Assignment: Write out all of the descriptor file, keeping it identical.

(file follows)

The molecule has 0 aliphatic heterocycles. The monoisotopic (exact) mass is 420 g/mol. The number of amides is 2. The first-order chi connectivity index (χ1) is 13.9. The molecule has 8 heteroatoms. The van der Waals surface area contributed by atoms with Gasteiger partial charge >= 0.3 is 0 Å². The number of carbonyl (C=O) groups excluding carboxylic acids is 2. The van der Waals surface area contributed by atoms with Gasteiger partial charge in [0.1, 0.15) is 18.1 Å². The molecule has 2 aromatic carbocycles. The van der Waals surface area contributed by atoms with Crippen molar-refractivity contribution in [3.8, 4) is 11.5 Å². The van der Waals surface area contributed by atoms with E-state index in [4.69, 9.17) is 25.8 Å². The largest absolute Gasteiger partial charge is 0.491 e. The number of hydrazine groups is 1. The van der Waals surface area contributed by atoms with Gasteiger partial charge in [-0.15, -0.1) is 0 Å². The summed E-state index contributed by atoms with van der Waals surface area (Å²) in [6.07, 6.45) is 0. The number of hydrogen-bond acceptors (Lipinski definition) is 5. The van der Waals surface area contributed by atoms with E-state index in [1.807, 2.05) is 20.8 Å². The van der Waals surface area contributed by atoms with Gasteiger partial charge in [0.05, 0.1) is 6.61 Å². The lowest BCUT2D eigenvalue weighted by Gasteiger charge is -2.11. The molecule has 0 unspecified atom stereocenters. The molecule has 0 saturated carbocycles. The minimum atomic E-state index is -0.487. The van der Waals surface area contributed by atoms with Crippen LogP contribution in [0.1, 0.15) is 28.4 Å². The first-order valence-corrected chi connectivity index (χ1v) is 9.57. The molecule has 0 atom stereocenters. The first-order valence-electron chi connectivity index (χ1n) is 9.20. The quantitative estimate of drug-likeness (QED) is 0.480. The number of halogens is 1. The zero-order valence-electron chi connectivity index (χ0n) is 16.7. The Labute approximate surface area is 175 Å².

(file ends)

The molecule has 0 aliphatic heterocycles. The monoisotopic (exact) mass is 420 g/mol. The number of amides is 2. The first-order chi connectivity index (χ1) is 13.9. The molecule has 8 heteroatoms. The van der Waals surface area contributed by atoms with Gasteiger partial charge >= 0.3 is 0 Å². The number of carbonyl (C=O) groups excluding carboxylic acids is 2. The van der Waals surface area contributed by atoms with Gasteiger partial charge in [0.1, 0.15) is 18.1 Å². The molecule has 2 aromatic carbocycles. The van der Waals surface area contributed by atoms with Crippen molar-refractivity contribution in [3.8, 4) is 11.5 Å². The van der Waals surface area contributed by atoms with E-state index in [4.69, 9.17) is 25.8 Å². The largest absolute Gasteiger partial charge is 0.491 e. The number of hydrazine groups is 1. The van der Waals surface area contributed by atoms with Gasteiger partial charge in [-0.15, -0.1) is 0 Å². The summed E-state index contributed by atoms with van der Waals surface area (Å²) in [6.07, 6.45) is 0. The number of hydrogen-bond acceptors (Lipinski definition) is 5. The van der Waals surface area contributed by atoms with E-state index in [1.807, 2.05) is 20.8 Å². The van der Waals surface area contributed by atoms with Gasteiger partial charge in [0.05, 0.1) is 6.61 Å². The lowest BCUT2D eigenvalue weighted by Gasteiger charge is -2.11. The molecule has 0 unspecified atom stereocenters. The molecule has 0 saturated carbocycles. The minimum atomic E-state index is -0.487. The van der Waals surface area contributed by atoms with Crippen LogP contribution in [0.1, 0.15) is 28.4 Å². The first-order valence-corrected chi connectivity index (χ1v) is 9.57. The molecule has 0 atom stereocenters. The first-order valence-electron chi connectivity index (χ1n) is 9.20. The quantitative estimate of drug-likeness (QED) is 0.480. The number of halogens is 1. The zero-order valence-electron chi connectivity index (χ0n) is 16.7. The Labute approximate surface area is 175 Å².